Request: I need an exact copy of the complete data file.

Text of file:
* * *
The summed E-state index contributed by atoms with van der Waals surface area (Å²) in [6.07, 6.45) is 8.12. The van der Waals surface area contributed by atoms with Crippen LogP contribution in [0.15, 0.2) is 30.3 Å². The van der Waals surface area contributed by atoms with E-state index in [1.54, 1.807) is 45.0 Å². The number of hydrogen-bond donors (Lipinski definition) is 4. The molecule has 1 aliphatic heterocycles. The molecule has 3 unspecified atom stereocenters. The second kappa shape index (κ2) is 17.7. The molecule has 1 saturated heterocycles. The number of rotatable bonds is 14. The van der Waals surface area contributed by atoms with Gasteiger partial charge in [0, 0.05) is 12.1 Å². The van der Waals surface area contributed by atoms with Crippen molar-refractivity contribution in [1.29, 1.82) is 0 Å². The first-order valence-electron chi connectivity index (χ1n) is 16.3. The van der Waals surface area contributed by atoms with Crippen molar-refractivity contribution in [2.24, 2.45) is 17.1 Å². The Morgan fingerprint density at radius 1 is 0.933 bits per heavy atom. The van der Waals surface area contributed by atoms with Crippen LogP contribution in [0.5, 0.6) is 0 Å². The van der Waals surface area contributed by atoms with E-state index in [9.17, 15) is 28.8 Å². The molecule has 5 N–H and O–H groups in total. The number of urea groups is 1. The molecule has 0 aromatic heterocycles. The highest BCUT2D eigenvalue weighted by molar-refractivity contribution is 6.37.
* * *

The summed E-state index contributed by atoms with van der Waals surface area (Å²) in [6.07, 6.45) is 8.12. The van der Waals surface area contributed by atoms with Crippen LogP contribution in [0.15, 0.2) is 30.3 Å². The van der Waals surface area contributed by atoms with E-state index in [1.54, 1.807) is 45.0 Å². The number of hydrogen-bond donors (Lipinski definition) is 4. The molecule has 1 aliphatic heterocycles. The molecule has 3 unspecified atom stereocenters. The second kappa shape index (κ2) is 17.7. The molecule has 1 saturated heterocycles. The number of rotatable bonds is 14. The van der Waals surface area contributed by atoms with Gasteiger partial charge in [0, 0.05) is 12.1 Å². The van der Waals surface area contributed by atoms with Crippen molar-refractivity contribution in [1.29, 1.82) is 0 Å². The first-order valence-electron chi connectivity index (χ1n) is 16.3. The van der Waals surface area contributed by atoms with Crippen molar-refractivity contribution in [2.24, 2.45) is 17.1 Å². The Morgan fingerprint density at radius 1 is 0.933 bits per heavy atom. The van der Waals surface area contributed by atoms with Crippen LogP contribution in [0.5, 0.6) is 0 Å². The van der Waals surface area contributed by atoms with E-state index in [9.17, 15) is 28.8 Å². The molecule has 5 N–H and O–H groups in total. The number of urea groups is 1. The molecule has 0 aromatic heterocycles. The highest BCUT2D eigenvalue weighted by molar-refractivity contribution is 6.37.